Braxia Scientific Corp. (CSE: BRAX) (OTC: BRAXF), acquired KetaMD, Inc. in a bid to expand ketamine-based psychedelic treatment for depression and other mental health challenges. The overall value of the deal is $6.2 million in a combination of common shares and convertible notes. KetaMD was founded by psychedelic pioneers Zappy Zapolin and Warren Gumpel, along with mindfulness instructor and brand experience expert Kaia Roman and the company’s President and Chief Operating Officer, Leann Taylor.
Braxia said it plans to utilize KetaMD’s end-to-end telemedicine platform to provide access to at-home ketamine treatments for people suffering from depression and related mental health conditions. Treatments are medically supervised, guided virtually by registered nurses with mental health expertise, and are backed by psychiatrists and researchers in depression.
This comes as the use of ketamine as a fast-acting antidepressant in treatment-resistant patients has piqued the interest of experts both in psychiatry and in the wider area of neuroscience.
The deal allows Braxia to offer both patient-centric in-person and digital telehealth ketamine treatments. Braxia said it plans to build upon the KetaMD platform through new clinical trials in the U.S. and Braxia’s growing patient dataset to “support potential future development of digital therapeutics in the management of depression and other related mental health conditions.”
“Today marks a notable step forward in bringing awareness, accessibility, and scalability of the benefits of ketamine and psychedelics generally for those suffering from depression and other mood disorders,” said CEO Roger McIntyre. “We’ve seen improved outcomes firsthand from ketamine treatment in our clinics and in our clinical trials. Adding digital telehealth capabilities through KetaMD’s highly anticipated online and mobile platform strengthens our position to lead the medical use of evidence-based psychedelics, while accelerating our ability to get treatment to those in need, safely and quickly across the U.S. and Canada, and globally in the future.”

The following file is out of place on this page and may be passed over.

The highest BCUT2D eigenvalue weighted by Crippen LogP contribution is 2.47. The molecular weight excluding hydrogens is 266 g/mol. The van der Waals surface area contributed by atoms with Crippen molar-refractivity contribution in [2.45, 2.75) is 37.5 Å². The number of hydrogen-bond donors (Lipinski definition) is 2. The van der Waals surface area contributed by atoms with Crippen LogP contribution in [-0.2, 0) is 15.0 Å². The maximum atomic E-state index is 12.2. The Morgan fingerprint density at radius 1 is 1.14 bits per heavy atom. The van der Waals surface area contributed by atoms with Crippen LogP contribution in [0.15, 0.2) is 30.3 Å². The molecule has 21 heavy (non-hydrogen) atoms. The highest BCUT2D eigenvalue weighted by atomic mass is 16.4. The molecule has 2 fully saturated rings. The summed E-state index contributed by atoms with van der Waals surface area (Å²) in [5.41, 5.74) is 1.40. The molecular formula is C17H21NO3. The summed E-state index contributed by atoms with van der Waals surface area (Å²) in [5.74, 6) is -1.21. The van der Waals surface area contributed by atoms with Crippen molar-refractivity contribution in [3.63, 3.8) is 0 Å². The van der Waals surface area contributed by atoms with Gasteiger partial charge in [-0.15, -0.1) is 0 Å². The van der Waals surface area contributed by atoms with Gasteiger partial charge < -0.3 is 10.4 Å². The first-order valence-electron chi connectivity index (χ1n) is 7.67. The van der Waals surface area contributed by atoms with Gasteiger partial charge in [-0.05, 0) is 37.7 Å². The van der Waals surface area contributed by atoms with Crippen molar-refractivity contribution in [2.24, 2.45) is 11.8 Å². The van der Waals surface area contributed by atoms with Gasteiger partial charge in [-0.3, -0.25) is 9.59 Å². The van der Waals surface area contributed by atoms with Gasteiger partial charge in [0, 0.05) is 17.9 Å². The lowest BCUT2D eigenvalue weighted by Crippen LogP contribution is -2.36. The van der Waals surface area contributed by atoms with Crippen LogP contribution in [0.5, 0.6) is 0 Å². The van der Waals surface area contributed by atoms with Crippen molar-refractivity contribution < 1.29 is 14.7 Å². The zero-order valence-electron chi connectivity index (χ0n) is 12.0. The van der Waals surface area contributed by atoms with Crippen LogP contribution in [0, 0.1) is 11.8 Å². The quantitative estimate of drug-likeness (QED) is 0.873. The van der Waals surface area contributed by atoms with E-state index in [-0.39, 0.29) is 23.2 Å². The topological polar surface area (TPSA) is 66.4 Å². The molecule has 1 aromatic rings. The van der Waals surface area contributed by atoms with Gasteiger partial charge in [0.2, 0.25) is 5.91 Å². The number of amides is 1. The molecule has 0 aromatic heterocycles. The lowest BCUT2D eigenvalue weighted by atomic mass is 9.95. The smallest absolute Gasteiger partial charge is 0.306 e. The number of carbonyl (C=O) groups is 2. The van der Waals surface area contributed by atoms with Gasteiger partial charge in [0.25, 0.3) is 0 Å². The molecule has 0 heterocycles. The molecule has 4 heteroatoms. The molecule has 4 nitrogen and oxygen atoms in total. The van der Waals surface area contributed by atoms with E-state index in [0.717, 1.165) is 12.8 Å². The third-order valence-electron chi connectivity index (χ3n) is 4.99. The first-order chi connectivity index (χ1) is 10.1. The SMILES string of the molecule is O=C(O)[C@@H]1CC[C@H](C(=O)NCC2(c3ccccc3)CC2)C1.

KetaMD is currently available in Florida but said it plans to roll the platform out to other key states this year.
The deal comes as a growing shortage of mental health specialists in the U.S. leaves many people with unmet mental health needs.
Braxia said the acquisition of KetaMD addresses this access gap, enabling the company to reach more people in need by uniting in-person clinics with telemedicine for innovative, effective, and legal treatments.
“Following the acquisition of KetaMD, Braxia is a well-positioned vertically-integrated psychedelic medicine company,” said Zappy Zapolin, Co-Founder of KetaMD. “Combined, Braxia and KetaMD now have operations ranging from clinics to bioscience R&D to an at-home telemedicine platform, overseen by Dr. McIntyre, one of the foremost authorities in mood disorders and treatments.”
Last week, Braxia released its year-end financial report card alongside its fourth quarter results ending March 31, 2022.